Research crew searching for Japan debris
Finds trail from Japan to Hawaii
Fishing boats, nets, tires and more getting packed up and sent to a lab.
"We found this tire floating in the sea. It's all moving with the current and there's plastic spread around," said Sea Dragon Captain Roberto Olson.
The 12-member research crew just finished the last leg of their expedition to track plastic pollution in the ocean. And they found plenty.
Scientist Marcus Eriksen said a toothbrush is the perfect piece of plastic to last in the ocean. It's light and it's thick so UV rays can't get to the middle of it and break it down.
But Eriksen says the past 28 days was dedicated to finding the trail of tsunami debris from Japan's disaster.
About halfway from Japan to Hawaii, they found a Japanese boat with the registration numbers intact.
They also found car tires from Japan, insulated tatami mats from a house, nets, buoys and much more.
Eriksen said winds are carrying the lighter, buoyant stuff to Alaska and the West coast, but the slower moving debris is headed to Hawaii.
"Little by little you're going to see it. You're going to hear about a boat on Midway Atoll. You're going to year about a basketball on Kure Atoll. You're going to hear about debris hitting Kahuku Beach," Eriksen said.
But he also said much of it is spreading out too, combining with what's already been building for decades.
"What we have found is that the Eastern Garage Patch you hear about between California and Hawaii, well, it actually extends all the way across to Tokyo to the Western Garbage Patch making one big garbage patch," Eriksen said.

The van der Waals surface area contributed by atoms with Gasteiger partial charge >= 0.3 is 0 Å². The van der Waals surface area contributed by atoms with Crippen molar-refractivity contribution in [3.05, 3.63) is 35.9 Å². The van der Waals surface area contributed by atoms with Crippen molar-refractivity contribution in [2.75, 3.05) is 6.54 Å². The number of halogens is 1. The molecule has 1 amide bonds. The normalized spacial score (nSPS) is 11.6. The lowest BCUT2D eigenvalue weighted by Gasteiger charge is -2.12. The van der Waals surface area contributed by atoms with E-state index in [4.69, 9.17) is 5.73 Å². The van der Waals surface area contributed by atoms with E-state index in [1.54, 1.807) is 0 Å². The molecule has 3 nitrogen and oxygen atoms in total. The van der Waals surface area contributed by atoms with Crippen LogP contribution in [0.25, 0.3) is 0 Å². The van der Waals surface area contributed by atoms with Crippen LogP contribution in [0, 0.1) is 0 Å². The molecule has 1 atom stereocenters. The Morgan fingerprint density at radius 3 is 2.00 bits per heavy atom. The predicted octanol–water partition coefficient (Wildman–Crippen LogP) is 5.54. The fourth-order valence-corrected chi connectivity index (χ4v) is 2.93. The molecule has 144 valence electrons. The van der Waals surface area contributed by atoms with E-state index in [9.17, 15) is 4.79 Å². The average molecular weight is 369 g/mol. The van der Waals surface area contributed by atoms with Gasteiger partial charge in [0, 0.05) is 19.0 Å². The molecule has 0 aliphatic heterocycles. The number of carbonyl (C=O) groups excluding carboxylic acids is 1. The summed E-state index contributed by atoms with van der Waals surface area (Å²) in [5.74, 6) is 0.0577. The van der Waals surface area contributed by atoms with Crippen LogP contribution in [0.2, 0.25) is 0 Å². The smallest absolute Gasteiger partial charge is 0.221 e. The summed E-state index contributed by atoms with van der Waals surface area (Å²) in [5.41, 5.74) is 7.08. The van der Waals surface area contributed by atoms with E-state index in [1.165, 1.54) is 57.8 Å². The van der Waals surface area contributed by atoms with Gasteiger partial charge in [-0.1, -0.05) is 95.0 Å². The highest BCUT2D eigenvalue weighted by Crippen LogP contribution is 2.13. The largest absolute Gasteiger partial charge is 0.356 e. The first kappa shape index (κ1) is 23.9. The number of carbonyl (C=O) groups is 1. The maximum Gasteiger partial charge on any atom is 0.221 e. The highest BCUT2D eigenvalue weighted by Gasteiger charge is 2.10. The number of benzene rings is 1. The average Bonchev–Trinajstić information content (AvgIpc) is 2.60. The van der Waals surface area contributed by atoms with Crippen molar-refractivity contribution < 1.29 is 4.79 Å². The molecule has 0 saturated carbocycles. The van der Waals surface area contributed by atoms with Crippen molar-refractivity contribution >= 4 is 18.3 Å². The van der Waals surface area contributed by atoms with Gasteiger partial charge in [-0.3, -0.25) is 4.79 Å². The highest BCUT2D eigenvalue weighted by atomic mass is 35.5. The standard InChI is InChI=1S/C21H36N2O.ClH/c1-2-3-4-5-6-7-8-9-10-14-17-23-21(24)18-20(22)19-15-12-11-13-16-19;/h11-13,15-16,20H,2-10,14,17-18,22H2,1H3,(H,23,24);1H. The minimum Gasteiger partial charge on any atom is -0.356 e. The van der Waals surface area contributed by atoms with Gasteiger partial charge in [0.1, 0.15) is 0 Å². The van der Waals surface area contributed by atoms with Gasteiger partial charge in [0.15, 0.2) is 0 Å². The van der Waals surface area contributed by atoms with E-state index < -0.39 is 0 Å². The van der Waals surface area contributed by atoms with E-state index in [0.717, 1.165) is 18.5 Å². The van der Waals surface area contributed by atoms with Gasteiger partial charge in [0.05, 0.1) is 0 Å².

What the team found the most off was what's called micro plastic -- the kind that makes the perfect fish food.
"The fish look at this and it says 'this is food' so it might get food, but also gets a bit of plastic and that can have all kinds of toxins attached to it," said Eriksen.
His team believes it's all evidence tsunami debris is on the way and it's a reminder of the damage already done.
"I think once we realize there is an impact on ocean on marine life that we use to feed the world that will spark some change," Eriksen said.
"You know I've spent a lifetime at sea so it's heartbreaking to see what we are doing with the ocean," said Capt. Olson.
Monday night, a crew picked up the Sea Dragon's findings to bring it back to a California lab.
Researchers will do a battery of tests, for one, to see what kinds of chemicals or radiation might be in the plastic.
They also hope to find out soon who owns that registered Japanese boat.
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